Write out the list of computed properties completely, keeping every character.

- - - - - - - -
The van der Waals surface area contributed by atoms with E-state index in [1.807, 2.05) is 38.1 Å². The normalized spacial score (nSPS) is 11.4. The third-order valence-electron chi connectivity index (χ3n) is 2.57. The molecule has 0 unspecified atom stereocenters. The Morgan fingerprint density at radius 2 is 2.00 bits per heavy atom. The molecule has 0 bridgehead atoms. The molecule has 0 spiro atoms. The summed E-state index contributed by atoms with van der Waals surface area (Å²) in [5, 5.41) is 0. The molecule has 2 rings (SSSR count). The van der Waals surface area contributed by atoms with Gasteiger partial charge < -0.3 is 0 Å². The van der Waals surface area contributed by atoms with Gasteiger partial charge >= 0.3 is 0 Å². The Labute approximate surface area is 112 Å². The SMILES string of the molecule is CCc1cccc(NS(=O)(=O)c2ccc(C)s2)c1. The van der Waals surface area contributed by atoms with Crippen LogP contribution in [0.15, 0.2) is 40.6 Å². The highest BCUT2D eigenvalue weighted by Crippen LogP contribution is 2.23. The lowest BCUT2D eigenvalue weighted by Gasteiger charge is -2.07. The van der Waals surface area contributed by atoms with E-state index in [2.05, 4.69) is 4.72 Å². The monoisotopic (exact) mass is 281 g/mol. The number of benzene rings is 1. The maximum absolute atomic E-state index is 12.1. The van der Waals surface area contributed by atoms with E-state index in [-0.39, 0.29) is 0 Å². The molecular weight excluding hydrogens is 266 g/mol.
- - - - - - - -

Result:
The van der Waals surface area contributed by atoms with E-state index in [1.807, 2.05) is 38.1 Å². The normalized spacial score (nSPS) is 11.4. The third-order valence-electron chi connectivity index (χ3n) is 2.57. The molecule has 0 unspecified atom stereocenters. The Morgan fingerprint density at radius 2 is 2.00 bits per heavy atom. The molecule has 0 bridgehead atoms. The molecule has 0 spiro atoms. The summed E-state index contributed by atoms with van der Waals surface area (Å²) in [5, 5.41) is 0. The molecule has 2 rings (SSSR count). The van der Waals surface area contributed by atoms with Gasteiger partial charge < -0.3 is 0 Å². The van der Waals surface area contributed by atoms with Gasteiger partial charge >= 0.3 is 0 Å². The Labute approximate surface area is 112 Å². The SMILES string of the molecule is CCc1cccc(NS(=O)(=O)c2ccc(C)s2)c1. The van der Waals surface area contributed by atoms with Crippen LogP contribution in [0.15, 0.2) is 40.6 Å². The highest BCUT2D eigenvalue weighted by Crippen LogP contribution is 2.23. The lowest BCUT2D eigenvalue weighted by Gasteiger charge is -2.07. The van der Waals surface area contributed by atoms with E-state index in [2.05, 4.69) is 4.72 Å². The monoisotopic (exact) mass is 281 g/mol. The number of benzene rings is 1. The maximum absolute atomic E-state index is 12.1. The van der Waals surface area contributed by atoms with E-state index in [-0.39, 0.29) is 0 Å². The molecular weight excluding hydrogens is 266 g/mol.